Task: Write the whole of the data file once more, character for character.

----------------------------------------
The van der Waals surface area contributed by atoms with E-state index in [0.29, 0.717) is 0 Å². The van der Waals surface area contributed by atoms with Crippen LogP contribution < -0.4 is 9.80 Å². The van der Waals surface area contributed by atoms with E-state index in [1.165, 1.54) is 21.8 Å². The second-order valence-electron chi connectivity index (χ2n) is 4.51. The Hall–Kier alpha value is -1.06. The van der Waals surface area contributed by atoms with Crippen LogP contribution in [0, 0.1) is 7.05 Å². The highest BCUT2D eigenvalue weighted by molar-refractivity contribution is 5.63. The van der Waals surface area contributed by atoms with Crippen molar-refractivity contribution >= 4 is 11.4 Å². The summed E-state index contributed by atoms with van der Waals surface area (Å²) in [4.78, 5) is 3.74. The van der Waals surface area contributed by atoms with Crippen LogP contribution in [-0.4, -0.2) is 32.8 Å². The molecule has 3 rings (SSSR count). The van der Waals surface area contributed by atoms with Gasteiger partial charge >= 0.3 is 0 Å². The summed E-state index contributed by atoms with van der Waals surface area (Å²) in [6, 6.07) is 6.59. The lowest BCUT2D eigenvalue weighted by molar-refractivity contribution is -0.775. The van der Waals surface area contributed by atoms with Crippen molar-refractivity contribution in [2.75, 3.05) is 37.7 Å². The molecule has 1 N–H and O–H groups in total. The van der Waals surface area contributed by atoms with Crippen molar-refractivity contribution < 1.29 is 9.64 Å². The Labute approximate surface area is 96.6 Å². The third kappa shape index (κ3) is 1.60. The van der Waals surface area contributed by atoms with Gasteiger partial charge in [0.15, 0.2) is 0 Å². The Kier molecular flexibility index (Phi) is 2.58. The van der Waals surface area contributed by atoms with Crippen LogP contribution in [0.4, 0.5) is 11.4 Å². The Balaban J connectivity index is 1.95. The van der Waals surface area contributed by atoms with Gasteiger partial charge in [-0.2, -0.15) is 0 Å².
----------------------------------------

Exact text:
The van der Waals surface area contributed by atoms with E-state index in [0.29, 0.717) is 0 Å². The van der Waals surface area contributed by atoms with Crippen LogP contribution < -0.4 is 9.80 Å². The van der Waals surface area contributed by atoms with E-state index in [1.165, 1.54) is 21.8 Å². The second-order valence-electron chi connectivity index (χ2n) is 4.51. The Hall–Kier alpha value is -1.06. The van der Waals surface area contributed by atoms with Crippen LogP contribution in [0, 0.1) is 7.05 Å². The highest BCUT2D eigenvalue weighted by molar-refractivity contribution is 5.63. The van der Waals surface area contributed by atoms with Crippen molar-refractivity contribution >= 4 is 11.4 Å². The summed E-state index contributed by atoms with van der Waals surface area (Å²) in [4.78, 5) is 3.74. The van der Waals surface area contributed by atoms with Crippen LogP contribution in [-0.4, -0.2) is 32.8 Å². The molecule has 3 rings (SSSR count). The van der Waals surface area contributed by atoms with Gasteiger partial charge >= 0.3 is 0 Å². The summed E-state index contributed by atoms with van der Waals surface area (Å²) in [6, 6.07) is 6.59. The lowest BCUT2D eigenvalue weighted by molar-refractivity contribution is -0.775. The van der Waals surface area contributed by atoms with Crippen molar-refractivity contribution in [2.75, 3.05) is 37.7 Å². The molecule has 1 N–H and O–H groups in total. The van der Waals surface area contributed by atoms with Crippen molar-refractivity contribution < 1.29 is 9.64 Å². The Labute approximate surface area is 96.6 Å². The third kappa shape index (κ3) is 1.60. The van der Waals surface area contributed by atoms with Gasteiger partial charge in [0.15, 0.2) is 0 Å². The Kier molecular flexibility index (Phi) is 2.58. The van der Waals surface area contributed by atoms with Crippen LogP contribution in [0.4, 0.5) is 11.4 Å². The Balaban J connectivity index is 1.95. The van der Waals surface area contributed by atoms with Gasteiger partial charge in [-0.2, -0.15) is 0 Å².